So, a lot of the edublogerrati have heard of and referenced Mihaly Csikszentmihalyi
. It's one of those memes--the desired state of total immersion in a complex task that enables you to experience a state of semi-ecstasy--that's easy to grasp and difficult to implement. But, I had never actually read the book and so when I finally picked it up from my library queue I was surprised to find what was inside. I was especially surprised by the idea of how the entire reason for Flow was to learn how to control your inner consciousness and how that would result in the closest thing to happiness we mere humans could ever know.
There is of course the general idea of flow and how it relates to different aspects of life (leisure, thinking, work, sex), but there is an interesting section on memorizing that sneaks up on you.
...for a person who has nothing to remember, life can be severely impoverished. This possibility was completely overlooked by educational reformers early in this century, who, armed with research results, proved that "rote learning" was not an efficient way to store and acquire information...But if control of consciousness is judged to be at least as important as the ability to get things done, then learning complex patterns of information by heart is by no means a waste of effort. A mind with some stable content to it is much richer than one without. It is a mistake to assume that creativity and rote learning are incompatible. Some of the most original scientists, for instance have been known to have memorized music, poetry, or historical information extensively.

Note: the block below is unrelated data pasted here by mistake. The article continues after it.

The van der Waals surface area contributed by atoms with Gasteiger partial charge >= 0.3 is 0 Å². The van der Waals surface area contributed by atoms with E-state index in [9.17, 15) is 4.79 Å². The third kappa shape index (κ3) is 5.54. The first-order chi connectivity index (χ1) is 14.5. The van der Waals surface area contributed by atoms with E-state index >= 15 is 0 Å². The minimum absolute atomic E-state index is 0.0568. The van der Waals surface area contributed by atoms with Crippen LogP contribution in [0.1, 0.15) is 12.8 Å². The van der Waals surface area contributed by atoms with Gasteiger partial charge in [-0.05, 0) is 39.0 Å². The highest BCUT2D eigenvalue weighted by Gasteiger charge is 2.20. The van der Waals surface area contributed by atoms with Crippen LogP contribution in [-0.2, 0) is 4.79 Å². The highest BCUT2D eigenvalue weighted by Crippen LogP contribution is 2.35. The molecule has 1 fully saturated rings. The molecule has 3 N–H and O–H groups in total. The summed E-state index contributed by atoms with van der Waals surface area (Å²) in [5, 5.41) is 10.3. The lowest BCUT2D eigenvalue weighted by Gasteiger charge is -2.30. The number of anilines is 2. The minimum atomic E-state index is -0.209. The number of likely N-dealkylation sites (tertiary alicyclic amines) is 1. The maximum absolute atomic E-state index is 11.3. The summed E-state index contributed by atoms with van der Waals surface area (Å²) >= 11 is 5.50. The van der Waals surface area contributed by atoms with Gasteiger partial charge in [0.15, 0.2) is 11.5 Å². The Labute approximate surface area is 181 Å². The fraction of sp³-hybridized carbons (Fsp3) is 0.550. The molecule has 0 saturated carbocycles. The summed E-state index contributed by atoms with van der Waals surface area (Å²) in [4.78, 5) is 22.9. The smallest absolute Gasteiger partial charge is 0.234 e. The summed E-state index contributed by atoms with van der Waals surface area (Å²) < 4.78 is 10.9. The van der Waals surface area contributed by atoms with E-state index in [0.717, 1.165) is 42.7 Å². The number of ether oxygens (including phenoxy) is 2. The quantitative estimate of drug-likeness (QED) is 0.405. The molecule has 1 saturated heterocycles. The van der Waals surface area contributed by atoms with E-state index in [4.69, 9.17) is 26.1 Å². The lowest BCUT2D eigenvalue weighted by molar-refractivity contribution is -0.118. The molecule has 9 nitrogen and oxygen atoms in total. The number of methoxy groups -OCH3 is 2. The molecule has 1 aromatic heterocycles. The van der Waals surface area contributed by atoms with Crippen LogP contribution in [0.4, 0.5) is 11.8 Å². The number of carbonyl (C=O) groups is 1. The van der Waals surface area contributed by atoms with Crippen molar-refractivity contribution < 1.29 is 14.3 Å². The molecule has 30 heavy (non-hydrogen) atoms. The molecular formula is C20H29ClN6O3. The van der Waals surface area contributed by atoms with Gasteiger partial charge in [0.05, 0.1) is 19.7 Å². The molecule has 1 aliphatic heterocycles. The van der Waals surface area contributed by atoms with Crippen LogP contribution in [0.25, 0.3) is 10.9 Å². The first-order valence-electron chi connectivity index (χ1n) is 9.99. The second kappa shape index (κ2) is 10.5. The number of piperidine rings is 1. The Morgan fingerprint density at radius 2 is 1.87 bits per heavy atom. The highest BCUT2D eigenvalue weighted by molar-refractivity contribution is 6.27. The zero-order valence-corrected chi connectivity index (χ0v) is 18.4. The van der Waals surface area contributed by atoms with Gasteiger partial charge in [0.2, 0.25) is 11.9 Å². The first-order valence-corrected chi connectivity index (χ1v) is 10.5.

This is hard to take for teachers who've been influenced by the George Siemens of the world
who envision that the Internet is a big hive mind
that can take care of the mere storage of information so we Morlocks
will be able to do whatever it is we do without having to remember when exactly the Smoot-Hawley tariff
was enacted. Why remember the Internet will do it for me?
Still, Csikszentmihalyi made me rethink all of that. There is something Zen about the practice of flashcards
and looking askew at the ceiling as you try to pack information in your head. For me, the practice of memorizing my lines for Romeo and Juliet (I was Tybalt, dead by Act III) stays with me and when I'm bored I'll sometimes picture myself delivering monologues in my mental space to mental audiences. In Islam, a certain subset of believers (the hafiz
) memorize the entire Koran
. There is something beautiful in the act of truly owning information, truly making the ideas and details of wisdom and history ours without having to plug into Wikipedia to extract them. It makes the whole dispiriting act of memorizing vocab words take on a more enlightened glow. Especially if we imagine the possibilities that memorizing poetry might have on our students (see here
, and here
So, how can we reconcile our desire to avoid the drudgery of memorizing facts uselessly with the fact that the process of memorizing can be beneficial to our mental states.